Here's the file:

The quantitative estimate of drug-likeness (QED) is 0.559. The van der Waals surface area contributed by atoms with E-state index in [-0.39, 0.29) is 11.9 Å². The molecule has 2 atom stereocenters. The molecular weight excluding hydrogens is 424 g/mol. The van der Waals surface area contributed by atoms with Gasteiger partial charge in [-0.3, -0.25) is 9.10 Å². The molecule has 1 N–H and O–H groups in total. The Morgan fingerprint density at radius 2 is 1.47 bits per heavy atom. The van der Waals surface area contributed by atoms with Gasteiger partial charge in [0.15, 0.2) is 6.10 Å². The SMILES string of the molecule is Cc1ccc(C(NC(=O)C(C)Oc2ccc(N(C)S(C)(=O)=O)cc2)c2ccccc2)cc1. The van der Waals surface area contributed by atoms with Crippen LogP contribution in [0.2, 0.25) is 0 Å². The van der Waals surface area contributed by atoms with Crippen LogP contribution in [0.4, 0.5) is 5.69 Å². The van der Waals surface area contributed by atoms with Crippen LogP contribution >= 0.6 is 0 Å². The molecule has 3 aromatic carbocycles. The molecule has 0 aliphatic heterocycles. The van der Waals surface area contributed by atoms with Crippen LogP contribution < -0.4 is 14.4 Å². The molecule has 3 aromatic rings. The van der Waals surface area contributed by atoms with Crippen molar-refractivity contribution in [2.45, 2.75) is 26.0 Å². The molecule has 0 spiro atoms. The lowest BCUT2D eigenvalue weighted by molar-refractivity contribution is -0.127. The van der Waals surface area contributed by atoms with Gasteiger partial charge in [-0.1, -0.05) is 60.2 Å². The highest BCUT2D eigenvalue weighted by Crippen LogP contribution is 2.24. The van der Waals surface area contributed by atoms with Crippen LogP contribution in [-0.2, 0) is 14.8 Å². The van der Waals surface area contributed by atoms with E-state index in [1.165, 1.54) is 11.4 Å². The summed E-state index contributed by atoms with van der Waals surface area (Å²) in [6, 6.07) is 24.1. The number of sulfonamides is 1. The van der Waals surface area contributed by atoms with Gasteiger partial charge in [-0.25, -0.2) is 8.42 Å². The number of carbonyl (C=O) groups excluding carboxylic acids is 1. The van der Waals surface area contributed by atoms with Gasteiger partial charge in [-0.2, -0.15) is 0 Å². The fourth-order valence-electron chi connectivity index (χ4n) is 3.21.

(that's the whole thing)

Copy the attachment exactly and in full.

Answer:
The quantitative estimate of drug-likeness (QED) is 0.559. The van der Waals surface area contributed by atoms with E-state index in [-0.39, 0.29) is 11.9 Å². The molecule has 2 atom stereocenters. The molecular weight excluding hydrogens is 424 g/mol. The van der Waals surface area contributed by atoms with Gasteiger partial charge in [-0.3, -0.25) is 9.10 Å². The molecule has 1 N–H and O–H groups in total. The Morgan fingerprint density at radius 2 is 1.47 bits per heavy atom. The van der Waals surface area contributed by atoms with Gasteiger partial charge in [0.15, 0.2) is 6.10 Å². The SMILES string of the molecule is Cc1ccc(C(NC(=O)C(C)Oc2ccc(N(C)S(C)(=O)=O)cc2)c2ccccc2)cc1. The van der Waals surface area contributed by atoms with Crippen LogP contribution in [0.2, 0.25) is 0 Å². The van der Waals surface area contributed by atoms with Crippen LogP contribution in [0.4, 0.5) is 5.69 Å². The van der Waals surface area contributed by atoms with Crippen LogP contribution >= 0.6 is 0 Å². The molecule has 3 aromatic carbocycles. The molecule has 0 aliphatic heterocycles. The van der Waals surface area contributed by atoms with Crippen LogP contribution < -0.4 is 14.4 Å². The molecule has 3 aromatic rings. The van der Waals surface area contributed by atoms with Crippen molar-refractivity contribution in [2.45, 2.75) is 26.0 Å². The molecule has 0 spiro atoms. The lowest BCUT2D eigenvalue weighted by molar-refractivity contribution is -0.127. The van der Waals surface area contributed by atoms with Gasteiger partial charge in [-0.1, -0.05) is 60.2 Å². The highest BCUT2D eigenvalue weighted by Crippen LogP contribution is 2.24. The van der Waals surface area contributed by atoms with Crippen LogP contribution in [-0.2, 0) is 14.8 Å². The van der Waals surface area contributed by atoms with E-state index in [1.165, 1.54) is 11.4 Å². The summed E-state index contributed by atoms with van der Waals surface area (Å²) in [6, 6.07) is 24.1. The number of sulfonamides is 1. The van der Waals surface area contributed by atoms with Gasteiger partial charge in [-0.25, -0.2) is 8.42 Å². The number of carbonyl (C=O) groups excluding carboxylic acids is 1. The van der Waals surface area contributed by atoms with Gasteiger partial charge in [-0.2, -0.15) is 0 Å². The fourth-order valence-electron chi connectivity index (χ4n) is 3.21.